FAQ Frequently Asked Questions
How do I tell you my problem?
You will actually deal directly with the examiner, but if you have questions on the issue at hand, e-mail us a summary and a list of facts, chronologically if possible, listing the key persons, with relevant facts and explain what you need to know. This should be done to prepare to explain to the examiner what you want done in a brief interview. Keep it as brief and factual as possible. Try to determine what would be the value to you if nothing was done in a worst case scenario.
Do you specialize in Polygraphs?
Mostly, but we also do Investigative and Legal related work. For example, an employee theft case might be best solved by having 3 or 4 employees take a polygraph, and then having an investigator observe the more suspicious person or then later ask them questions. Eventually, some cases involve legal research and opinions. Issues of possible criminal accusations are those which require a highly pre-emptive approach by the accused in order to avoid indictment or to have charges dropped.
How long does it usually take?
Depending on the issue, whether specific or multiple, it takes just 5 minutes now to reserve an appointment by making a deposit. Then a licensed examiner will talk to you to set a firm appointment, usually within a day or so. Then the examination is between 1.5 to 3 hours with immediate results and written report of findings in the next business day.
Who sees the results and what are they?
Relating to the exam itself, usually, the results are only given to those whom the person taking the exam (the subject) allows. A release must be signed by the subject for anyone else to get the results (unless a special court order is issued). For example, an employer may request a release in order to receive the report. In such case, the subject would also receive a verbal summary of results, if requested. Whenever discussing serious criminal matters, it may be advisable, if you are accused, to seek competent legal advice in addition to a polygraph. A good lawyer (hard to find) can be invaluable working in combination with a polygraph, if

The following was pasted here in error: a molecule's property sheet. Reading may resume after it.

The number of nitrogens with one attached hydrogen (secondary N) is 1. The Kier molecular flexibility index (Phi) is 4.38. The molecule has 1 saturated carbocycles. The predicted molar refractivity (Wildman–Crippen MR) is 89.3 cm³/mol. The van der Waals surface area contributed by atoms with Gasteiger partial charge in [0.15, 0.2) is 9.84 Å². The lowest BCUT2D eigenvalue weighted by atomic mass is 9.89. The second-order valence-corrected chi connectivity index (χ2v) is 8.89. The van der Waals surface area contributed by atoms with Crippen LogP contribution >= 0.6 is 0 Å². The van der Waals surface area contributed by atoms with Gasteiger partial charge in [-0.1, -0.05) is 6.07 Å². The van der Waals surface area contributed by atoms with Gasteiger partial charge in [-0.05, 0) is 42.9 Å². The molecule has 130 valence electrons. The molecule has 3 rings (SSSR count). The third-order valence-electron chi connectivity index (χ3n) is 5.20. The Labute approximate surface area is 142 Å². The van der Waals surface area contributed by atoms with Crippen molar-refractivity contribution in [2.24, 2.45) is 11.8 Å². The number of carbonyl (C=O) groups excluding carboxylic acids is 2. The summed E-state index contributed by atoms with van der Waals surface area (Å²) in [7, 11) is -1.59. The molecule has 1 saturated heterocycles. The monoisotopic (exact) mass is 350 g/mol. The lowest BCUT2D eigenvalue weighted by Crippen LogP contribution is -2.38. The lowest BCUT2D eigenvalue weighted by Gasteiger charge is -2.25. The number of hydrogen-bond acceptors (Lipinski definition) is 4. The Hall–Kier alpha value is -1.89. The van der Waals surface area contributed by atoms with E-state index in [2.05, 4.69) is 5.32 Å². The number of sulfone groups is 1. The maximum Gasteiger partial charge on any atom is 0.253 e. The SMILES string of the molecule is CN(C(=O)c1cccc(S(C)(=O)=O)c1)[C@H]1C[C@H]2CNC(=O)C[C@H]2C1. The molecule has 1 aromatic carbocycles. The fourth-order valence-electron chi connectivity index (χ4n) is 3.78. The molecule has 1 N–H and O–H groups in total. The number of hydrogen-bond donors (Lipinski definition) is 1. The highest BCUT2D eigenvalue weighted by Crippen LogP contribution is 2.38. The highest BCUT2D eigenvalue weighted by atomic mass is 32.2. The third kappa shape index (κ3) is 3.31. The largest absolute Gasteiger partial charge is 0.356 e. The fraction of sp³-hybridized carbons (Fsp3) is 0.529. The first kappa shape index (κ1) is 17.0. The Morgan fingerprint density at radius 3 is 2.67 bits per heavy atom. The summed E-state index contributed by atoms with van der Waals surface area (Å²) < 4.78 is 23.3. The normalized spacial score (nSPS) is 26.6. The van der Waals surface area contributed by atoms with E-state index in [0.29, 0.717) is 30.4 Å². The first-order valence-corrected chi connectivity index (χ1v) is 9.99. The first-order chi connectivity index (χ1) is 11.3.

the case is delt with early enough.
Do you require paperwork ?
Usually, the examiner will have a form requesting a description of the issue to be tested, and a disclaimer or notice that he or she will not be liable for outcomes of the exam. For employee testing, forms are usually provided by the employer and there is still a 48 hour notice and acceptance required unless a waiver is signed still requiring a 24 hour waiting period before the polygraph can be done (under most USA states).
Describe the exam
The exam is done in a quiet private room. The subject sits in one chair while the examiner prepares, then the examiner sits near and asks a few questions or explains what questions will be asked. This helps to assure that no big surprises or incorrect questions will be asked . The sensors are wrapped around the upper body and arm and one finger, and the person sits still. A few questions are asked to establish a "baseline", such as something known to be true. Then the questions are asked, slowly, with no verbal pressure, with time to think and remain calm.
What else is needed?
Nothing but the person, in medium to loose fitting clothes so the sensors can be hooked up around your chest and abdomen, external to your clothes ! Just a good and honest attitude is needed.
How does it work ?
The body has automatic systems. Even small levels of fear or discomfort over a particular question result in changes which the average person can not detect. Even tiny microscopic changes in skin moisture, changes in heartbeat, breathing, blood pressure are easily measured by instruments. Certain combinations of readings can even determine when a person is trying to not show any changes or is trying to defeat the instruments Deception is fairly clear to a good examiner. That is why it has a high level of reliability when in the hands of a good examiner.
How much does it cost?
The price ranges from about $150 to about $800, depending on the complexity of the issues and whether or not it is a legal case. Simples issues of employee screening or of a single simple issue or a theft may be done for $150 to $250. Typical issues of embezzlement or infidelity run around $275 to $400. Complex or legal cases, such as false accusations of child abuse run from about $300 to about $800. The mid low level of these ranges is most common. An excellent polygrapher may have to redesign and retest, usually within the original price. Your deposit on these will run from about $70 to about $150,
most often around $90.
How do I get started?
Simple, just give us the name of the nearest city and put a $70 to $150 deposit to reserve an appointment <click here. The examiner will call you or email you for details and to set the appointment at your convenience.